There’s been a lot of debate lately about the citizenship of presidential candidates and the constitutional requirement that only a “natural born Citizen” is eligible for the Office of President. You can find the relevant provision in Article II, Section 1, Clause 5 of the United States Constitution.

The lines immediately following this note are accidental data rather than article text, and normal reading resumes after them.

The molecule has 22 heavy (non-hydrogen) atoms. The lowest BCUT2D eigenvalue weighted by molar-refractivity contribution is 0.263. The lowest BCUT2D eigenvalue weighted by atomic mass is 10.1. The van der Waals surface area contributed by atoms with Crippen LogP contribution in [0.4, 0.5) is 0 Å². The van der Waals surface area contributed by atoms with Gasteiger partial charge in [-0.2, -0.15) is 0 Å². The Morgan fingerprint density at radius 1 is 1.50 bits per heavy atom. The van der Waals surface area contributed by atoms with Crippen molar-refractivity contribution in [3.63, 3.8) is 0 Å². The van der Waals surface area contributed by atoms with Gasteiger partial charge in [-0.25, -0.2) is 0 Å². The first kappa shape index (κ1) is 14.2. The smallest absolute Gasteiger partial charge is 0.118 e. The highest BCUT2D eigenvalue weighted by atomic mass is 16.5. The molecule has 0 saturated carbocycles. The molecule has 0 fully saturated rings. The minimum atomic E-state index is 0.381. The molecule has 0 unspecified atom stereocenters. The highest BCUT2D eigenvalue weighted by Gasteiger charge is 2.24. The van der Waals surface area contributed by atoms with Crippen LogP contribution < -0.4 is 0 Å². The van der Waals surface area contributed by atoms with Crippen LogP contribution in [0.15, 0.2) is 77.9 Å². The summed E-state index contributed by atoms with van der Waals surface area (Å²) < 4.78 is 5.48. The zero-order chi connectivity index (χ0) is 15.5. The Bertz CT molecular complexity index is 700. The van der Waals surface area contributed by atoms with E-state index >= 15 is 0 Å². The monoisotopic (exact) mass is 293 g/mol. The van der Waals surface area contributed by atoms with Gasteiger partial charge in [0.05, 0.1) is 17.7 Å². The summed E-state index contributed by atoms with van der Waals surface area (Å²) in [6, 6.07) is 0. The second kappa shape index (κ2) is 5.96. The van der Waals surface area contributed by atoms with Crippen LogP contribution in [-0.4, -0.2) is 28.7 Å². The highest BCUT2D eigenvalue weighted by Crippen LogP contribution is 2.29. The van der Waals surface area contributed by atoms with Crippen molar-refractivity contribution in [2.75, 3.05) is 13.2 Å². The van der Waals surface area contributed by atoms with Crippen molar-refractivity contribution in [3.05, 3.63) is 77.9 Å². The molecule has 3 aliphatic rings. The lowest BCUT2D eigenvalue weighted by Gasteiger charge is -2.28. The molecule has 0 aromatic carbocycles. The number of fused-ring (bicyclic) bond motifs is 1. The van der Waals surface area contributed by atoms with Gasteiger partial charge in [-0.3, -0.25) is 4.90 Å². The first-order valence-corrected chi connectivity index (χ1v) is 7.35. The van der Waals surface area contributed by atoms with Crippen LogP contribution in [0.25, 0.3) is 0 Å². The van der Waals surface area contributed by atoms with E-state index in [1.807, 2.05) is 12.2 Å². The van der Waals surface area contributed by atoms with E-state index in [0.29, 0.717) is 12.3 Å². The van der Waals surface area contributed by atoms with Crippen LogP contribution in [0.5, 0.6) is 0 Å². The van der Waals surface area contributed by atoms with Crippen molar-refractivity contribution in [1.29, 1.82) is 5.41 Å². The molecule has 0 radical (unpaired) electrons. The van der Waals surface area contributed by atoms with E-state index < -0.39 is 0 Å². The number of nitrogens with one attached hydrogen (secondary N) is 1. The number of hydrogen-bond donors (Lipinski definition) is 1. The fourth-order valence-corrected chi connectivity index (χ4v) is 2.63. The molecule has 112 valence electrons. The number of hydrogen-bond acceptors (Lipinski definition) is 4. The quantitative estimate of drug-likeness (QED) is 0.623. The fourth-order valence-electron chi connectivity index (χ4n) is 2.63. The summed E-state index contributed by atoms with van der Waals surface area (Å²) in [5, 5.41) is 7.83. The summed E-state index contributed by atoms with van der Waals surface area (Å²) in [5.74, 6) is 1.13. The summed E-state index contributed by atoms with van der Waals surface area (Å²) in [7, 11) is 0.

It was not until 1868, however, that the Fourteenth Amendment established “birthright” citizenship, declaring all persons born in the U.S. to be citizens. That was only one aspect of the amendment’s profound importance. For a brief introduction to what historians and scholars describe as the most important amendment since the adoption of the Bill of Rights in 1791, see this excerpt from Professor Michael Roffer’s recently published The Law Book: From Hammurabi to the International Criminal Court, 250 Milestones in the History of Law.